Top Ten Maritime News Stories 07/04/2015

Seacurus Daily: Top Ten Maritime News Stories 07/04/2015


1. Massive Med Migrant Rescue

Some 1,500 migrants have been rescued from boats trying to cross to Italy in the space of 24 hours, the Italian coastguard has said. The navy and coastguard despatched vessels to rescue the migrants from five different boats. The coastguard despatched four vessels and the navy another after receiving satellite telephone distress calls from three migrant boats. Two more boats were found to be in trouble when the rescuers arrived. The migrants were transferred to Lampedusa island and Sicily. Last year, Italy dealt with 170,000 migrants who entered the EU by sea, figures were up 43% on January and February in 2014.



2. Illegal Fishing Vessel Believed Scuttled

The captain of the vessel involved in a rescue at sea says it was a very harrowing 24 hours. The Bob Barker had been chasing the Thunder, which it suspected of fish poaching, for 110 days but ended up having to rescue the entire crew of 40 when the Thunder sank. "It has a bit of a surreal feel to it," Bob Barker captain Peter Hammarstedt said, "We had a number of scenarios in our minds about how this would end but all of those were in a courtroom, none of us imagined that it would end with the Thunder sinking today." Being on the scene when the Thunder put out a mayday meant the Bob Barker had a legal and moral obligation.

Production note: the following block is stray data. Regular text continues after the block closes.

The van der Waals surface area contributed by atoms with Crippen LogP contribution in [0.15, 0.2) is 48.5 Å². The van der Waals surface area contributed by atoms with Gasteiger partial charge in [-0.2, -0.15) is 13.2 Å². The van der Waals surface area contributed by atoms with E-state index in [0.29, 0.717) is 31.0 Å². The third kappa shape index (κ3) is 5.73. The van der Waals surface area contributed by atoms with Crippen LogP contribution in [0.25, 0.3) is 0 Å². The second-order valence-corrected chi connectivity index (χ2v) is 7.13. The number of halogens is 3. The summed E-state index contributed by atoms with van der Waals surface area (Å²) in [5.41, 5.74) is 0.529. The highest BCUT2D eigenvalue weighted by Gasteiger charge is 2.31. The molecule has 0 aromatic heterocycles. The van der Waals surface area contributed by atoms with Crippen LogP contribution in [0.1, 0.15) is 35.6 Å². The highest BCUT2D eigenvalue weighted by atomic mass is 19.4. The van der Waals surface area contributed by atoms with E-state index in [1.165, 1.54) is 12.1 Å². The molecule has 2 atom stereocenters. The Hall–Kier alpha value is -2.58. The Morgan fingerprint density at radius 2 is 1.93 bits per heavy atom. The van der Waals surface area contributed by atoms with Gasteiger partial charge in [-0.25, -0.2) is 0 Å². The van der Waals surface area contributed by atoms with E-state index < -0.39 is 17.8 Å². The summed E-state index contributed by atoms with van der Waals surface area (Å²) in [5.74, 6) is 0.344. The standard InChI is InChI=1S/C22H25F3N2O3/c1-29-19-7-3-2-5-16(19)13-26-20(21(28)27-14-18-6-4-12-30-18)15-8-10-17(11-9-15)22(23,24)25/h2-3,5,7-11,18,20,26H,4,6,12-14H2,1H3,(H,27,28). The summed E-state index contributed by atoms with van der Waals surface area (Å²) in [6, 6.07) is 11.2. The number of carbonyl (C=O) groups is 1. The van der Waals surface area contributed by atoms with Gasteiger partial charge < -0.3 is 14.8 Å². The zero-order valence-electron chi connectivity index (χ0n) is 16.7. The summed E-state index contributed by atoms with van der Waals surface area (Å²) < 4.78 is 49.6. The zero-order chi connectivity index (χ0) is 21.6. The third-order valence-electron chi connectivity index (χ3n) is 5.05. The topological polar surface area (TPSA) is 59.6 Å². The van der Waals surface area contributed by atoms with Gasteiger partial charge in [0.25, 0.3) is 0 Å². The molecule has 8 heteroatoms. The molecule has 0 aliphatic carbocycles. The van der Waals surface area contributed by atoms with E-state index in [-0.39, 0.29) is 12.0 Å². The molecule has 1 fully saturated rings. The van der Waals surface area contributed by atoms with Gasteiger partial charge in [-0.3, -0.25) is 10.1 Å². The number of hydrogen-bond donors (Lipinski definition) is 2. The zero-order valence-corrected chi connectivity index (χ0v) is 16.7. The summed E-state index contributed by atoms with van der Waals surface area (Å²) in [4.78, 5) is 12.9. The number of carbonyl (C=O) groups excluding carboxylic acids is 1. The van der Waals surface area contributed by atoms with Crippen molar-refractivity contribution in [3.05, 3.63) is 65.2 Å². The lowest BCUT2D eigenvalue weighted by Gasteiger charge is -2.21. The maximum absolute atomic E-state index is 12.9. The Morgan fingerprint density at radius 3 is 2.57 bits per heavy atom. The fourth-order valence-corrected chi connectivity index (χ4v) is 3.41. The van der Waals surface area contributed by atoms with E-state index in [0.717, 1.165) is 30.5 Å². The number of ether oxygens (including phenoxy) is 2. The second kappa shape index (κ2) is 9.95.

3. Greek Fleet Growing

The Greek-controlled fleet just grows and grows. Today, the 18.6% share of the world fleet controlled by Greek shipowners is some 4% more than that run by the Japanese and the gap is growing as the carrying capacity of the Greek-owned fleet is the largest ever standing at 314.5m dwt mid-March. The 4,057 ships of over 1,000 gt each is also the highest since it peaked in 2008 / 2009 at 4,173. Also up is the number of ships flying the Greek flag and the home-flag tonnage. However, the average age of the Greek fleet is up a month on 12 months ago, but is still well below the world average.




4. Nigerian Election Could Threaten Security

The election of General Muhammadu Buhari as President has raised hopes of a crackdown on corruption and a more stable environment for shipping in Nigeria. Buhari, a former military dictator, beat incumbent Goodluck Jonathan in an election that has been praised as Nigeria’s fairest ever. Buhari is expected to roll back the gains made by Islamic State-affiliated jihadi group Boko Haram in mainly Muslim northern Nigeria, but the opposite may be true in the oil-rich but lawless Niger Delta in the largely Christian south. Which could have a negative effect on security, and a return to violence against oil interests.



5. More Attacks in Asia

Two pirate attacks have been reported to the International Maritime Bureau’s Piracy Reporting Centre this month. On Good Friday, a general cargo ship was boarded by two pirates while at Sandakan Port Berth No. 4 in Malaysia. The alarm was raised and crew mustered. Seeing the crew alertness, the robbers escaped, taking with them some stolen property. Last week a product tanker was boarded while under way around 62 nautical miles north of Pulau Uwi in Indonesia. Around 15-25 pirates armed with pistols boarded and hijacked the vessel, taking the crew hostage. They damaged onboard equipment and stole crew personal belongings.



6. Somali Convictions Upheld